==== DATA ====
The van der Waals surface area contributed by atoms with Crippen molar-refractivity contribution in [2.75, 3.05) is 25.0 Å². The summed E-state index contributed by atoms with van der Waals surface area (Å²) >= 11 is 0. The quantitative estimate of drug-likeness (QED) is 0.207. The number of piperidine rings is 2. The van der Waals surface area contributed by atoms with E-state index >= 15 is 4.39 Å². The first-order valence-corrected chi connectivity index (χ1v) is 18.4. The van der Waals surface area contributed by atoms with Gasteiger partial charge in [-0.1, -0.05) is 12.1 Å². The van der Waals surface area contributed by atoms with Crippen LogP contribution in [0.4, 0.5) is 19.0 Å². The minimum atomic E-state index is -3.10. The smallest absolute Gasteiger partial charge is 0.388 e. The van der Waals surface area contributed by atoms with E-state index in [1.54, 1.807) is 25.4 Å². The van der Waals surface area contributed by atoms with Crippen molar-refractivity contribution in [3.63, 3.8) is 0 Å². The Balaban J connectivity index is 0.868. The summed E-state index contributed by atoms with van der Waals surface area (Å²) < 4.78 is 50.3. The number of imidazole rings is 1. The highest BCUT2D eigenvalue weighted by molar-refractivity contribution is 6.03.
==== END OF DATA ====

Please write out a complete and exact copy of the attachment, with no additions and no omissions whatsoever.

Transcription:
The van der Waals surface area contributed by atoms with Crippen molar-refractivity contribution in [2.75, 3.05) is 25.0 Å². The summed E-state index contributed by atoms with van der Waals surface area (Å²) >= 11 is 0. The quantitative estimate of drug-likeness (QED) is 0.207. The number of piperidine rings is 2. The van der Waals surface area contributed by atoms with E-state index >= 15 is 4.39 Å². The first-order valence-corrected chi connectivity index (χ1v) is 18.4. The van der Waals surface area contributed by atoms with Gasteiger partial charge in [-0.1, -0.05) is 12.1 Å². The van der Waals surface area contributed by atoms with Crippen LogP contribution in [0.4, 0.5) is 19.0 Å². The minimum atomic E-state index is -3.10. The smallest absolute Gasteiger partial charge is 0.388 e. The van der Waals surface area contributed by atoms with E-state index in [1.54, 1.807) is 25.4 Å². The van der Waals surface area contributed by atoms with Crippen molar-refractivity contribution in [3.63, 3.8) is 0 Å². The Balaban J connectivity index is 0.868. The summed E-state index contributed by atoms with van der Waals surface area (Å²) < 4.78 is 50.3. The number of imidazole rings is 1. The highest BCUT2D eigenvalue weighted by molar-refractivity contribution is 6.03.